How to make better (simple) algorithms?

Dear friends,

I am a musician, changing career to IT.
I’ve been studding Python for 10 months. It is my first programming language and it is also the first (and only) thing I am studding until now.

I am solving exercism (about 70 Python exercises). In general, it takes lots of time for me to find solutions. And that’s ok!
But my code is usually made with too many lines and now I am asking myself the following question:

“How to develop (improve) the algorithm inside my mind, before starting to solve the exercises”?

  1. Sometimes, I think maybe better algorithms only come after lots and lots of practice.
  2. Sometimes, I am afraid when I ask myself: is logic something we are really able to improve?
  3. Sometimes, I think that after finding my own solution, I should learn from community solutions, but most of the time the best solutions are unreachable to me (I just can’t understand the logic or even the code from other users). Should I invest (spend) lots and lots of time on this or should I move on to the next exercise and hope someday I will come back and improve my own algorithms from this exercises?

So, having in mind these 3 items, could you please give me some advise?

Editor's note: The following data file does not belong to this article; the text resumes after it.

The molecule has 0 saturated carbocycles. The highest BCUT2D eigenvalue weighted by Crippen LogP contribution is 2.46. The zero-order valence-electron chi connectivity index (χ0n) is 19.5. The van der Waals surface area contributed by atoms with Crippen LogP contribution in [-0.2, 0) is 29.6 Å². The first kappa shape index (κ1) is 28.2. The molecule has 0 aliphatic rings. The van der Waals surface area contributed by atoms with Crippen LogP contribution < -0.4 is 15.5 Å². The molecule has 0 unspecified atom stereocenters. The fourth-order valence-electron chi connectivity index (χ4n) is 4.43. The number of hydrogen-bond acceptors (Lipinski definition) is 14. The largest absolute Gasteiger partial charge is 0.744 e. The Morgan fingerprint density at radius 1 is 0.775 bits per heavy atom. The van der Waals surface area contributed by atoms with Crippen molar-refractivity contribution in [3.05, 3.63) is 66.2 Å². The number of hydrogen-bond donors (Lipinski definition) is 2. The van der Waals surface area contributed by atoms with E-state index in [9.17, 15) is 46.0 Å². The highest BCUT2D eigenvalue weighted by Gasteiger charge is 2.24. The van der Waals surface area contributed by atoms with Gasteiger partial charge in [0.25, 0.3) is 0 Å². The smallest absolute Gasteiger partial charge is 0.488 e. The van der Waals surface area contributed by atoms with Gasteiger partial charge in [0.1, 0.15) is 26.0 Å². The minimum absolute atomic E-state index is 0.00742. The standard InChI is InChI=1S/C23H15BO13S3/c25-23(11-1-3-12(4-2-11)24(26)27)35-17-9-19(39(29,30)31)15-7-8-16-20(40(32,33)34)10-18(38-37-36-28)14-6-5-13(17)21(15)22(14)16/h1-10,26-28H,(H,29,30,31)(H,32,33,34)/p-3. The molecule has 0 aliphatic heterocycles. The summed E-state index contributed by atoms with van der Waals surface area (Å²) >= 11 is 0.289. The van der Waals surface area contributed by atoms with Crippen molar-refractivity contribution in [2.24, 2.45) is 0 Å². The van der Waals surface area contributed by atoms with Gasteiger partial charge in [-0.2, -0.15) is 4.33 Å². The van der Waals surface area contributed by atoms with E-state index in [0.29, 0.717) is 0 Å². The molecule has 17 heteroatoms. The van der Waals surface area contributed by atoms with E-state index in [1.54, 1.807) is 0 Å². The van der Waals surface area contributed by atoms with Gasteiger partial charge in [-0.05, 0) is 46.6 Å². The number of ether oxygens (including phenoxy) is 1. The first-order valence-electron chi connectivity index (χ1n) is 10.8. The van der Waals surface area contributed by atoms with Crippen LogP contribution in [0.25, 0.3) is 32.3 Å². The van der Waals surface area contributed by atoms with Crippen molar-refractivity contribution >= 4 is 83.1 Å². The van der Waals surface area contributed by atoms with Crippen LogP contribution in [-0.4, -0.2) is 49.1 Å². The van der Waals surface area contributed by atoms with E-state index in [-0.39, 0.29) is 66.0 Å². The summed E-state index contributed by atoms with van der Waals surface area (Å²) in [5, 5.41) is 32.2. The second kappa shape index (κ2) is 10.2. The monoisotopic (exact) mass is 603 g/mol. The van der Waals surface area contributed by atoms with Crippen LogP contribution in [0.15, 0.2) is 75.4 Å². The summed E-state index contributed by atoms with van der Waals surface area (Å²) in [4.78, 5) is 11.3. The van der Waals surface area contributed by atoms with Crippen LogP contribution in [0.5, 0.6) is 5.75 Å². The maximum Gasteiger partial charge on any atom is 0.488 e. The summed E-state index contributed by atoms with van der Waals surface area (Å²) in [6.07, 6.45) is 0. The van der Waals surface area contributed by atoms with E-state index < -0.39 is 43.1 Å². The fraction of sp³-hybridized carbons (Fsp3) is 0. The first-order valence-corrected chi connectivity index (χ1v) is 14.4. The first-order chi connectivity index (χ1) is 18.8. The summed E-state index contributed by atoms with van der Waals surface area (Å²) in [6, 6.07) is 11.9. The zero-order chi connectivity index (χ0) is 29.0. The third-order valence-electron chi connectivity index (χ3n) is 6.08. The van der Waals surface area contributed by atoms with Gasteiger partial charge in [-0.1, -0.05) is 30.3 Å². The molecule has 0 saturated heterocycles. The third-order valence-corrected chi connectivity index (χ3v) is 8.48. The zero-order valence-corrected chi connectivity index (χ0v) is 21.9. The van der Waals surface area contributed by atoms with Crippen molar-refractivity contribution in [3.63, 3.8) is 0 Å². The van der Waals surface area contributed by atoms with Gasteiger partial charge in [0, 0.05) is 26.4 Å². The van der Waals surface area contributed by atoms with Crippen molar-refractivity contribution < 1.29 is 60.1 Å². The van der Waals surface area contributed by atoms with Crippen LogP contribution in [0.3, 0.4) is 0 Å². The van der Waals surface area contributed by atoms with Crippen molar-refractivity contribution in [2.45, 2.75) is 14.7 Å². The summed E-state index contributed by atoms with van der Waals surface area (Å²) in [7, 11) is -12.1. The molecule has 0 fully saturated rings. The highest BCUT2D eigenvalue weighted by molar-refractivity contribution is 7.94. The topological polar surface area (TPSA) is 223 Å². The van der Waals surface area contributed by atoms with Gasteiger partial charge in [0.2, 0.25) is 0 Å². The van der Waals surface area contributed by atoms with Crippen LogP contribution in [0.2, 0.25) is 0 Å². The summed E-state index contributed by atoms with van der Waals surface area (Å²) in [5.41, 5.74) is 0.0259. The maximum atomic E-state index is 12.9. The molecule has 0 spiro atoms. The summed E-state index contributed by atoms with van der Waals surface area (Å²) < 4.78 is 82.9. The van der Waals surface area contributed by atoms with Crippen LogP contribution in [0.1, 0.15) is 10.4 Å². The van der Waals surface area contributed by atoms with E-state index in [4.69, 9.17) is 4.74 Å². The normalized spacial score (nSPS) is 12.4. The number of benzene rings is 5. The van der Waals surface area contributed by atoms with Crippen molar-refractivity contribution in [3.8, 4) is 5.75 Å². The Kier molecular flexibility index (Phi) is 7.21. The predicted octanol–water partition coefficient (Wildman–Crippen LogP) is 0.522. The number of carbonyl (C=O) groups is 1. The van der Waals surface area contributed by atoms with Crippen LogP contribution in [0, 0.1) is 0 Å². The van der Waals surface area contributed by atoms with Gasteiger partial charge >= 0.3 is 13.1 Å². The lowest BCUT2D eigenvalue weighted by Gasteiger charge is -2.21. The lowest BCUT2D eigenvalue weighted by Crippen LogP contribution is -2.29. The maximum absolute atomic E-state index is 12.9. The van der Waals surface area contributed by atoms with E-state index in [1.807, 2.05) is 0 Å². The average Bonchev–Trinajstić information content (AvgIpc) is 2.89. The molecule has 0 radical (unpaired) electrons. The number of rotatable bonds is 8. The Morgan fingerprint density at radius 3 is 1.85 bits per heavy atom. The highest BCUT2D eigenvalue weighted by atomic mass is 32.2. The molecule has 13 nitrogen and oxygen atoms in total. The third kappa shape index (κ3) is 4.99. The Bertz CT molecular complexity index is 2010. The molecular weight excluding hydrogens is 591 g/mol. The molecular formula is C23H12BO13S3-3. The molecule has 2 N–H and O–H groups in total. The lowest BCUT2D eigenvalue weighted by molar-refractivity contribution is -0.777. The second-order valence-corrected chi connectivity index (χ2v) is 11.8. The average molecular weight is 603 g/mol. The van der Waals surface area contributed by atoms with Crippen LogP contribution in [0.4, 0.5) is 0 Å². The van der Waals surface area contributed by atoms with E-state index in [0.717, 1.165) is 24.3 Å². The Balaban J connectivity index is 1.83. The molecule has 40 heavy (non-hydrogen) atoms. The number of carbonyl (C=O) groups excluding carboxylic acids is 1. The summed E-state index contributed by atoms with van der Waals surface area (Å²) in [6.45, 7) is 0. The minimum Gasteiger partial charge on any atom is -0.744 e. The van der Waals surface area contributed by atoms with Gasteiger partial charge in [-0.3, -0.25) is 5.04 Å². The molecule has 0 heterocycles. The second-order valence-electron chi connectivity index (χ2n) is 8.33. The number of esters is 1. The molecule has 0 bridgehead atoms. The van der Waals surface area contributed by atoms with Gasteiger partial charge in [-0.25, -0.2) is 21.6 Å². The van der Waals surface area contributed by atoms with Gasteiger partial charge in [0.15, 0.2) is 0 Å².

Thank you so much,


  1. Practice helps :slight_smile:
  2. Algorithm design is a skill. Like any skill, it requires practice and gets better with practice.
  3. You gotta learn from somewhere. A lot of nifty algorithm ideas aren’t something that each programmer came up with on their own but is something they were shown, read about or learned in a class. People will be like, “Oh, yeah. I used Dijkstra to solve that!” Those people didn’t come up with that algorithm themselves; they were shown it and shown a couple of places it applied. Over time, you build a collection of tricks, tips, approaches and algorithms. Over time, you learn patterns and get better at recognizing them. Over time, you get better at mapping patterns to algorithms.

I’d strongly encourage you to study and work out how solutions work especially when they seem over your head. If you have a mentor on a solution, do ask them to help you out!